Bulimia is commonly associated with the process of binging on food and then purging.
Bulimic purging is most commonly associated with induced vomiting, but we also see the use of diuretics and laxatives. Our years of bulimia nervosa treatment have made us the trusted authority on alternative bulimic patterns.
“Other” Types of Bulimia
Bulimia can also take the form of “exercise bulimia” and fasting.
In fact, women who suffer from bulimia will sometimes engage in a variety of practices to continue the pattern of bingeing and purging.
Exercise Bulimia – Anorexia Athletica
Women who are using excessive physical activities to burn calories of food energy and fat reserves are “exercise bulimics.” This type of disorder is known in the medical community as anorexia athletica. Exercise bulimia is not healthy and causes the body harm.
Women who are practicing exercise bulimia tend to obsess about exercise, exercise when they are injured or while sick, get very upset if they can’t exercise, and define their self worth through their performance (and body image).
Women who have exercise bulimia are also can also be said to have exercise addiction. Exercise addiction sometimes presents itself with obsessive compulsive disorder.
Our staff of admissions counselors can assist anyone who is concerned that a loved one is practicing exercise bulimia.
Fasting is a practice that almost all sufferers of eating disorders participate in.
In the bulimic’s case, going without any food is a type of “purging” because it causes the body to burn calories of stored food energy.
Fasting (like excessive exercising) is not a healthy practice.
Fasting is sometimes combined with the ingestion of diet pills to help keep the appetite down. In some cases, illegal amphetamines like crystal methamphetamine are used to curb the appetite and sustain energy.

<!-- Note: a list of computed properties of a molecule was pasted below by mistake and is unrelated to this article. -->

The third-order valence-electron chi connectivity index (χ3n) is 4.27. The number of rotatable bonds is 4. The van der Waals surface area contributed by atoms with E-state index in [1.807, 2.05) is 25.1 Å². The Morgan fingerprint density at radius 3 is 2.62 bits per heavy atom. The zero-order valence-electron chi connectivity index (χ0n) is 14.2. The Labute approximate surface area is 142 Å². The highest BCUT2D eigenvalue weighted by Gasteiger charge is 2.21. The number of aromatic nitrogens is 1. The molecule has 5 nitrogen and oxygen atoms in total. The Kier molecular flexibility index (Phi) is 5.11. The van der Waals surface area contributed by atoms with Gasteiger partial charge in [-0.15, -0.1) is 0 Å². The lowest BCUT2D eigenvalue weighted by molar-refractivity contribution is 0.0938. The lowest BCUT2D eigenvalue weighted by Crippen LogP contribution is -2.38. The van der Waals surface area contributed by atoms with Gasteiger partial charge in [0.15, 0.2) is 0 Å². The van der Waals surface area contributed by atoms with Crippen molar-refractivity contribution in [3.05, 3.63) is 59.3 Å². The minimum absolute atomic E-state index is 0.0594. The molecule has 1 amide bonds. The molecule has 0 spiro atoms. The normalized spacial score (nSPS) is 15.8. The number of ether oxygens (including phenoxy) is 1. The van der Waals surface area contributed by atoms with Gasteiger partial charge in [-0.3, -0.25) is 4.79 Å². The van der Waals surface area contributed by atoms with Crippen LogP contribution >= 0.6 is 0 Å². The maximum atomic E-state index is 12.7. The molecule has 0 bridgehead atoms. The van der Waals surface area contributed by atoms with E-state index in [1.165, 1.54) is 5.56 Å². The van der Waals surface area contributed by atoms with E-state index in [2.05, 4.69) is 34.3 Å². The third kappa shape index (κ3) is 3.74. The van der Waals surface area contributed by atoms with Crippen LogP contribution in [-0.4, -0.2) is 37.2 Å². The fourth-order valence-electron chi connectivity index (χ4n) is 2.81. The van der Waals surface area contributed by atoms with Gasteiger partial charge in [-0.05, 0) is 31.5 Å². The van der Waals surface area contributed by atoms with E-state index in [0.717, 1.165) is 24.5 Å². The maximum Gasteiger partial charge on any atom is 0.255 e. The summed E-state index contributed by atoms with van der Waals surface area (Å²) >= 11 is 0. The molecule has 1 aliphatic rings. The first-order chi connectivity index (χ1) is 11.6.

Further Mental Health Concerns
Women (and men) who suffer symptoms of a bulimic eating disorder often also suffer from another mental health disorder like depression, PTSD, or anxiety.
Women who seek treatment at our eating disorder treatment facility often arrive here with a co-occurring addiction to drugs or alcohol.
Our experience treating women with eating disorder and a dual diagnosis such as depression or addiction has shown us that it is best to treat the co-occurring disorders simultaneously. Every woman who has the courage to seek treatment for an eating disorder deserves a personalized treatment program that is tailored to her exact needs.
Eating disorders are widespread and dangerous. Various studies show that between 1-9% of women in the United States suffer from an eating disorder.
The deadliness of eating disorders warrant the close review of every suspected case, but identification is tricky because of secretive behaviors, shame and patterns of denial – that can permeate the entire family.
While struggling with an eating disorder (or knowing someone who may be) can make you feel helpless and confused, the path to recovery becomes clear once help is sought.
Everything becomes easier the minute you pick up the phone and start asking questions. Our team of admissions specialists is standing by to answer your questions and all calls are confidential.